- Monday, March 18 1946 -
NIT (at New York, NY)
Kentucky - 59 (Head Coach: Adolph Rupp)
|J. Ed Parker||1||1||1||0||3|
West Virginia - 51 (Head Coach: Lee Patton)
Halftime Score: West Virginia 27, Kentucky 25
|Prior Game|||||Next Game|
|Arizona 77 - 53|||||Rhode Island 46 - 45|
Game Writeup - by Louis Effrat, New York Times
Kentucky Downs W. Virginia, 59-51
Wildcats Take Close Battle to Gain Final in National Basketball Tourney
Kentucky's Wildcats, the top-seeded team in the ninth annual national invitation college basketball tournament, conquered West Virginia, 59-51, in the second semifinal encounter at Madison Square Garden last night. To accomplish this, however, the Southeastern Conference champions had to score eight straight points in the final two minutes of the best-played game in the competition thus far.
With this thrill-jammed victory the Kentuckians joined the wild running Rams of Rhode Island State in the title round. The New Englanders earned the right to oppose Kentucky in tomorrow night's final by routing Muhlenberg, 59-49, in the opener, thanks principally to the precocious Ernie Calverley, who enjoyed another great night.
The Kentucky-West Virginia contest probably set a new high for ties. Fourteen times the quintets found themselves deadlocked, the last standstill, with two minutes left to play , at 51- all. Then the veteran Jack Tingle, who had cost the Wildcats points because of his comparatively weak defensive work, took over and swayed the outcome. Twice within thirty seconds Tingle curled in baskets, converting passes from Jack Parkinson and Kenton Campbell, the second a sleeper that caught the Mountaineers flatfooted.
Victors Freeze the Ball
That second field goal was the ball game, since it came with a minute and a half to go. Thereafter the Kentucky players, reaching the final for the first time, froze the ball until Parkinson and Tingle supplied a softer cushion with 2 pointers that West Virginia, in its eagerness to gain possession, virtually handed to the Wildcats.
For West Virginia to have made the battle close as it was against so experienced and talented an outfit as Kentucky, was a moral victory. The losers, in front, 27-25, at the half, proceeded smoothly against the favorites and at times made the latter look bad. There were moments during this contest when the Kentuckians seemed to be losing their poise, becoming, in fact, panicky to such an extent that they resembled a green schoolboy five.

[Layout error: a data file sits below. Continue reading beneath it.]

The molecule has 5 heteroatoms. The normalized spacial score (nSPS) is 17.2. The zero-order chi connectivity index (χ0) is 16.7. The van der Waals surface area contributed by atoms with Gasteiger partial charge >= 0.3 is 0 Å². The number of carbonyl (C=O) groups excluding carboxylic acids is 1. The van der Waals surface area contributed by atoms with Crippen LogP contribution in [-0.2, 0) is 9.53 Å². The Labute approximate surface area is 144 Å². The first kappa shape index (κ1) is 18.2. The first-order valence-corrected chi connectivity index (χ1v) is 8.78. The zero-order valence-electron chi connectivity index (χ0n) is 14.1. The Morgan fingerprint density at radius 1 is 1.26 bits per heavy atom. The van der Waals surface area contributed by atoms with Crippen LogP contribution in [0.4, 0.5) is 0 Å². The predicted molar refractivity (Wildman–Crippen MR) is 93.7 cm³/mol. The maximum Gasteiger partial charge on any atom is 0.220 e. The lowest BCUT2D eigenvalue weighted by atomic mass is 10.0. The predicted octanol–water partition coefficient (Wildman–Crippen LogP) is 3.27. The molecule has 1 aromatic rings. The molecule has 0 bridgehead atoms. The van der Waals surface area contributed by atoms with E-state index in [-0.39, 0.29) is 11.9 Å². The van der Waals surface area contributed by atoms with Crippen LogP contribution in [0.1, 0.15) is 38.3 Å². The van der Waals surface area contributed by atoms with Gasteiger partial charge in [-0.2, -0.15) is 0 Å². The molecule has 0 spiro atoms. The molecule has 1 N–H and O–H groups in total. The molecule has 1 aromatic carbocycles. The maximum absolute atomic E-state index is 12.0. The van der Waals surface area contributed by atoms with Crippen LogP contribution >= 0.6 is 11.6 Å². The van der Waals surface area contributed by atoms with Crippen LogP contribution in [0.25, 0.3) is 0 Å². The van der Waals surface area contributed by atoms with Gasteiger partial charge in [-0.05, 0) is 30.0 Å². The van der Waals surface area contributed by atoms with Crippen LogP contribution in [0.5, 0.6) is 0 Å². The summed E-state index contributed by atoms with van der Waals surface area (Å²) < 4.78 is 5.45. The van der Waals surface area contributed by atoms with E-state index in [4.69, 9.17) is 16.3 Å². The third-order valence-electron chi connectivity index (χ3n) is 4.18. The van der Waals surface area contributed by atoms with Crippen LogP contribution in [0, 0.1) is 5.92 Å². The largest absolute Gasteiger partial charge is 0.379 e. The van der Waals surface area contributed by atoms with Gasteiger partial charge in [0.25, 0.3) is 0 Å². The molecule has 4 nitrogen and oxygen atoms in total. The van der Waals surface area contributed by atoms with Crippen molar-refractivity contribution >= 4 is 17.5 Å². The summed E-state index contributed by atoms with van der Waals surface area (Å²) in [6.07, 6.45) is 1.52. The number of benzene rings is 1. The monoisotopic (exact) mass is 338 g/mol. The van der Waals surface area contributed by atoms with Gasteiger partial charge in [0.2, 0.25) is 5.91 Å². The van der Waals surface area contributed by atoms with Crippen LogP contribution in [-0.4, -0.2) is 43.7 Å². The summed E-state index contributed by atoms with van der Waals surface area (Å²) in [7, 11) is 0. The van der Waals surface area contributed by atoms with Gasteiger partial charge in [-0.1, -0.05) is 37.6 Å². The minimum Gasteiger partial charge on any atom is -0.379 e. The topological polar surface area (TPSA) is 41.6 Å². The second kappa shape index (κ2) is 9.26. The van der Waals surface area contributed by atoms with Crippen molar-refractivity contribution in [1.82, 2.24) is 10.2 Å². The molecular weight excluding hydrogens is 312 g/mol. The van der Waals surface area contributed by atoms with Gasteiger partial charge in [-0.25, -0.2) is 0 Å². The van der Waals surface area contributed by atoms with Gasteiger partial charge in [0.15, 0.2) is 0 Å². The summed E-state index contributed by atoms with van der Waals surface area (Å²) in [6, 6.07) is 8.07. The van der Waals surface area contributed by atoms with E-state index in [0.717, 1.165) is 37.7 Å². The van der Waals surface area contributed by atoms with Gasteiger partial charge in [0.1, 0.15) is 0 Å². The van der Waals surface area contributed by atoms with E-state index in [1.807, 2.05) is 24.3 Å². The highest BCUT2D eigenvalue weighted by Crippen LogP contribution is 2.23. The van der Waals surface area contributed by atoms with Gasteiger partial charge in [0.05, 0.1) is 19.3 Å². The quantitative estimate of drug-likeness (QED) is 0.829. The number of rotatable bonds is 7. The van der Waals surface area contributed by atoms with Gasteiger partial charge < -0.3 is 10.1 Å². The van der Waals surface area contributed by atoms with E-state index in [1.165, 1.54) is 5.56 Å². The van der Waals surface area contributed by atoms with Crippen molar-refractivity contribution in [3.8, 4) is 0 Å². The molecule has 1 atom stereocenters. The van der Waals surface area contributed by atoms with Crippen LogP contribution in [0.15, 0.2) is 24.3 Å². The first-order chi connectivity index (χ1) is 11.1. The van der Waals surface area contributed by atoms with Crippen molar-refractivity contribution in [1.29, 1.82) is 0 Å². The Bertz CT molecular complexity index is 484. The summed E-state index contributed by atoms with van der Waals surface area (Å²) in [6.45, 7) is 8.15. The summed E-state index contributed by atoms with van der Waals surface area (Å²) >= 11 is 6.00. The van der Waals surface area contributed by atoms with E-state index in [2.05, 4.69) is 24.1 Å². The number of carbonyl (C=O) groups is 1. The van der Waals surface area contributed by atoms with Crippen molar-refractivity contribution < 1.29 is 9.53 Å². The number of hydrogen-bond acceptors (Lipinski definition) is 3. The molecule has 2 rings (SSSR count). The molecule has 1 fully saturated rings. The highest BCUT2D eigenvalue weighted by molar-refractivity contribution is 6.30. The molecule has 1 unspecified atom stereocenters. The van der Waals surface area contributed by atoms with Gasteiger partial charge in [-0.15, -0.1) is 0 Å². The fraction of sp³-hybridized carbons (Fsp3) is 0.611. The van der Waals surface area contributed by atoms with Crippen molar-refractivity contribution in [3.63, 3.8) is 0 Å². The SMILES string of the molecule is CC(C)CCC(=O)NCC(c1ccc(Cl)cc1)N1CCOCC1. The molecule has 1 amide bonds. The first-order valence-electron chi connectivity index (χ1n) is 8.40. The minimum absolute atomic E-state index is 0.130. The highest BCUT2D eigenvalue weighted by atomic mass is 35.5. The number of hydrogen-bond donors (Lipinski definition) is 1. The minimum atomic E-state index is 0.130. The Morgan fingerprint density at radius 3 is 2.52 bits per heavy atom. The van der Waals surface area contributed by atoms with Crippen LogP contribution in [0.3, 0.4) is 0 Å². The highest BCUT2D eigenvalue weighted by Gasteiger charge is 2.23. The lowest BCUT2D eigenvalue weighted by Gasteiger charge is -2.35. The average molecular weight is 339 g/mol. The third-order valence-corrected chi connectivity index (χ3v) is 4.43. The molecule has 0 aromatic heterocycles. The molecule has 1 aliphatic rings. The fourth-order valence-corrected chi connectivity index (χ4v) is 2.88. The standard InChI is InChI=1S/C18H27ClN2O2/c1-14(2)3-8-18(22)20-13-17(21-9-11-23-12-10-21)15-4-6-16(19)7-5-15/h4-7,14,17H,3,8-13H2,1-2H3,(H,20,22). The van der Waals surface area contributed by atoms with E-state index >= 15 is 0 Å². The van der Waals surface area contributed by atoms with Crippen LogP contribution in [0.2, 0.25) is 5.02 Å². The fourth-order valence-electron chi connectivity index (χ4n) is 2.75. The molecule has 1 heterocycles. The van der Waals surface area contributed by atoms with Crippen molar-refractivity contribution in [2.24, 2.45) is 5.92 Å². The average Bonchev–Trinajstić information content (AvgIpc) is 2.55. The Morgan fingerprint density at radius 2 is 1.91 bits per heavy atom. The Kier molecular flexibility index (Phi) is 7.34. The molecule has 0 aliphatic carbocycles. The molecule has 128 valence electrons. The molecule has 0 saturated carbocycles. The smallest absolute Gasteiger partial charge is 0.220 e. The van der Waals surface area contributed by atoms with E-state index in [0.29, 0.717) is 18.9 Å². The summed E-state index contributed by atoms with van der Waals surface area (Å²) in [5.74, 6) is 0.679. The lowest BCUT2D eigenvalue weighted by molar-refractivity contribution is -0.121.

Kentucky placed itself in jeopardy of fouling repeatedly, unusual for Adolph Rupp-coached teams. Two of the victors, Tingle and Wallace (Wawa) Jones, had to be benched because each had committed four fouls and rupp deemed it wise to deactive them until the situation became desperate. That it did midway of the last half and the mentor rushed Tingle back into the struggle. In the end, this moved proved the difference between victory and defeat.
Still, it was the Kentucky replacement, Joe Holland, Campbell and Buddy Parker, who kept the team in the thick of the battle. In particular, Holland was a tremendous help, with his nine points, all in the second period.
Just Miss an Upset
Leland Byrd, Bob Carroll, Clyde Green and the other Mountaineers tried their utmost to effect an upset, but just missed. Right now the West Virginia youths are not quite in Kentucky's class. However, a crowd of 18,478 fans who saw the game will concur in the belief that with another year or so of experience they will be in the upper brackets.
Three times in the final ninety seconds, the Mountaineers had golden opportunities, only to flub wide open chances. Handed such breaks, the Wildcats made the most of them.
Tingle, with 16 points, was the game's high scorer, followed by Ralph Beard, who notched 15. the latter, though, was terrific on defense.
Wilbur Schu (right) fights WVU's Leland Byrd and Clyde Green for the ball which squirts to the right. Also seen are UK's Wah Wah Jones (#41) and Ralph Beard (#40)